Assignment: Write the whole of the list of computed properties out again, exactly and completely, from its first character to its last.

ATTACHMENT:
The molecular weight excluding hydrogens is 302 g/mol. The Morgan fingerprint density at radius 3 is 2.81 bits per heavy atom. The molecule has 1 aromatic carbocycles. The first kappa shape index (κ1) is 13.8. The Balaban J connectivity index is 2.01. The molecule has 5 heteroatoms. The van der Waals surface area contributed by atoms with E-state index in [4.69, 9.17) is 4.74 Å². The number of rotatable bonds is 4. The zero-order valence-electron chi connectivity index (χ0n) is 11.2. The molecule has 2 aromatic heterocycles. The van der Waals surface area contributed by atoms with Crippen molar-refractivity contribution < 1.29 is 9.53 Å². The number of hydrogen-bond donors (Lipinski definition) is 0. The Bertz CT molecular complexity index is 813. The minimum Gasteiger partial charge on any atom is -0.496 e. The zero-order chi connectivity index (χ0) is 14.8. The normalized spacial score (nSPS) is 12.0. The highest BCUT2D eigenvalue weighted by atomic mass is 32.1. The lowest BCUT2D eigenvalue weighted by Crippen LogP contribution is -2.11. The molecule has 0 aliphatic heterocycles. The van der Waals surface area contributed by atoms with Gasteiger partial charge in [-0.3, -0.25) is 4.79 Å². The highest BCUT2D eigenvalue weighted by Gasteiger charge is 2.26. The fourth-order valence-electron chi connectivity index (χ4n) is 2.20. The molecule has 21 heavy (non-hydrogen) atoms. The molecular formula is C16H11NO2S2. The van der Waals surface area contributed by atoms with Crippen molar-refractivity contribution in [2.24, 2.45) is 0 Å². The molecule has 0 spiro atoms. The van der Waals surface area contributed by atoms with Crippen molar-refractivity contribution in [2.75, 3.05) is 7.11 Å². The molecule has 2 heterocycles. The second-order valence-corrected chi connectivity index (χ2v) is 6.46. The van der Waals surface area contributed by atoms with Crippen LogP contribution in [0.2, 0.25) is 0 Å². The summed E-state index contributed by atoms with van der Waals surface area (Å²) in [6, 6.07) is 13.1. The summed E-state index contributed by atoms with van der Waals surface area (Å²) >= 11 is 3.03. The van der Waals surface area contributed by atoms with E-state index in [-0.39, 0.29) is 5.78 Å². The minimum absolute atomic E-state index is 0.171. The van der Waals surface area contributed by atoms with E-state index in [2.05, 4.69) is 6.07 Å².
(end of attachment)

The molecular weight excluding hydrogens is 302 g/mol. The Morgan fingerprint density at radius 3 is 2.81 bits per heavy atom. The molecule has 1 aromatic carbocycles. The first kappa shape index (κ1) is 13.8. The Balaban J connectivity index is 2.01. The molecule has 5 heteroatoms. The van der Waals surface area contributed by atoms with E-state index in [4.69, 9.17) is 4.74 Å². The number of rotatable bonds is 4. The zero-order valence-electron chi connectivity index (χ0n) is 11.2. The molecule has 2 aromatic heterocycles. The van der Waals surface area contributed by atoms with Crippen molar-refractivity contribution < 1.29 is 9.53 Å². The number of hydrogen-bond donors (Lipinski definition) is 0. The Bertz CT molecular complexity index is 813. The minimum Gasteiger partial charge on any atom is -0.496 e. The zero-order chi connectivity index (χ0) is 14.8. The normalized spacial score (nSPS) is 12.0. The highest BCUT2D eigenvalue weighted by atomic mass is 32.1. The lowest BCUT2D eigenvalue weighted by Crippen LogP contribution is -2.11. The molecule has 0 aliphatic heterocycles. The van der Waals surface area contributed by atoms with Gasteiger partial charge in [-0.3, -0.25) is 4.79 Å². The highest BCUT2D eigenvalue weighted by Gasteiger charge is 2.26. The fourth-order valence-electron chi connectivity index (χ4n) is 2.20. The molecule has 21 heavy (non-hydrogen) atoms. The molecular formula is C16H11NO2S2. The van der Waals surface area contributed by atoms with Crippen molar-refractivity contribution in [2.24, 2.45) is 0 Å². The molecule has 0 spiro atoms. The van der Waals surface area contributed by atoms with Crippen molar-refractivity contribution in [2.75, 3.05) is 7.11 Å². The molecule has 2 heterocycles. The second-order valence-corrected chi connectivity index (χ2v) is 6.46. The van der Waals surface area contributed by atoms with Crippen LogP contribution in [0.2, 0.25) is 0 Å². The summed E-state index contributed by atoms with van der Waals surface area (Å²) in [6, 6.07) is 13.1. The summed E-state index contributed by atoms with van der Waals surface area (Å²) >= 11 is 3.03. The van der Waals surface area contributed by atoms with E-state index in [-0.39, 0.29) is 5.78 Å². The minimum absolute atomic E-state index is 0.171. The van der Waals surface area contributed by atoms with E-state index in [2.05, 4.69) is 6.07 Å².